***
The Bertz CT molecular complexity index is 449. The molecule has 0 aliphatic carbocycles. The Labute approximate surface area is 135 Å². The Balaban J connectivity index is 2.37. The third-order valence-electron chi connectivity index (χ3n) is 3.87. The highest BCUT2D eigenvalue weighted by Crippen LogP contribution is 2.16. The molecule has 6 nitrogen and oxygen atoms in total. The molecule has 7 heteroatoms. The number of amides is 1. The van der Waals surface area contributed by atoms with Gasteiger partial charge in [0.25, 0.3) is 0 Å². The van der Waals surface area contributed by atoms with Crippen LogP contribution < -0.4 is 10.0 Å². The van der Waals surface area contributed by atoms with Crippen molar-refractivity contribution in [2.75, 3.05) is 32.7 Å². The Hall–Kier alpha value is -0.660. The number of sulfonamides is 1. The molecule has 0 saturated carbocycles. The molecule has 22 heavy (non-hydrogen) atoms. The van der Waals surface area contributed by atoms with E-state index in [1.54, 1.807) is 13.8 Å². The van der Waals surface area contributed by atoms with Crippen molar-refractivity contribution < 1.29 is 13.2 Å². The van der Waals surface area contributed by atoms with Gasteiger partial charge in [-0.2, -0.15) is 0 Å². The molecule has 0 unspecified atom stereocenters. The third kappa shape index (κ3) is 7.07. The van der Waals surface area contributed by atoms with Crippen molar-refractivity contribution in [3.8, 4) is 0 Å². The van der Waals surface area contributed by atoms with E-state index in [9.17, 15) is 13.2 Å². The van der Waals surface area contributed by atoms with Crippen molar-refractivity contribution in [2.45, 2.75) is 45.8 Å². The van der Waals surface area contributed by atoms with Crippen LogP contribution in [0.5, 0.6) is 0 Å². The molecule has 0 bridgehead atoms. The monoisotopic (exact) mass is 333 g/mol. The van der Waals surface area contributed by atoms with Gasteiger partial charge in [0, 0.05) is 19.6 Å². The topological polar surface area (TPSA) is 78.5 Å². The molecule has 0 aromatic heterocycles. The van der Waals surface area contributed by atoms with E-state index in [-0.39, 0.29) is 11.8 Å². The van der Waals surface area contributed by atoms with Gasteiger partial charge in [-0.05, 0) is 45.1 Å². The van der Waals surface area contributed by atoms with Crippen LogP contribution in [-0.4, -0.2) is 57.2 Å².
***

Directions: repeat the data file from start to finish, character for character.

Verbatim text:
The Bertz CT molecular complexity index is 449. The molecule has 0 aliphatic carbocycles. The Labute approximate surface area is 135 Å². The Balaban J connectivity index is 2.37. The third-order valence-electron chi connectivity index (χ3n) is 3.87. The highest BCUT2D eigenvalue weighted by Crippen LogP contribution is 2.16. The molecule has 6 nitrogen and oxygen atoms in total. The molecule has 7 heteroatoms. The number of amides is 1. The van der Waals surface area contributed by atoms with Gasteiger partial charge in [0.25, 0.3) is 0 Å². The van der Waals surface area contributed by atoms with Crippen LogP contribution < -0.4 is 10.0 Å². The van der Waals surface area contributed by atoms with Crippen molar-refractivity contribution in [2.75, 3.05) is 32.7 Å². The Hall–Kier alpha value is -0.660. The number of sulfonamides is 1. The molecule has 0 saturated carbocycles. The molecule has 22 heavy (non-hydrogen) atoms. The van der Waals surface area contributed by atoms with E-state index in [1.54, 1.807) is 13.8 Å². The van der Waals surface area contributed by atoms with Crippen molar-refractivity contribution < 1.29 is 13.2 Å². The van der Waals surface area contributed by atoms with Gasteiger partial charge in [-0.2, -0.15) is 0 Å². The molecule has 0 unspecified atom stereocenters. The third kappa shape index (κ3) is 7.07. The van der Waals surface area contributed by atoms with Crippen molar-refractivity contribution in [3.8, 4) is 0 Å². The van der Waals surface area contributed by atoms with E-state index in [9.17, 15) is 13.2 Å². The van der Waals surface area contributed by atoms with Crippen molar-refractivity contribution in [2.45, 2.75) is 45.8 Å². The van der Waals surface area contributed by atoms with Crippen LogP contribution in [0.5, 0.6) is 0 Å². The molecule has 0 bridgehead atoms. The monoisotopic (exact) mass is 333 g/mol. The van der Waals surface area contributed by atoms with Gasteiger partial charge in [0, 0.05) is 19.6 Å². The topological polar surface area (TPSA) is 78.5 Å². The molecule has 0 aromatic heterocycles. The van der Waals surface area contributed by atoms with E-state index in [-0.39, 0.29) is 11.8 Å². The van der Waals surface area contributed by atoms with Gasteiger partial charge in [-0.05, 0) is 45.1 Å². The van der Waals surface area contributed by atoms with Crippen LogP contribution in [-0.4, -0.2) is 57.2 Å².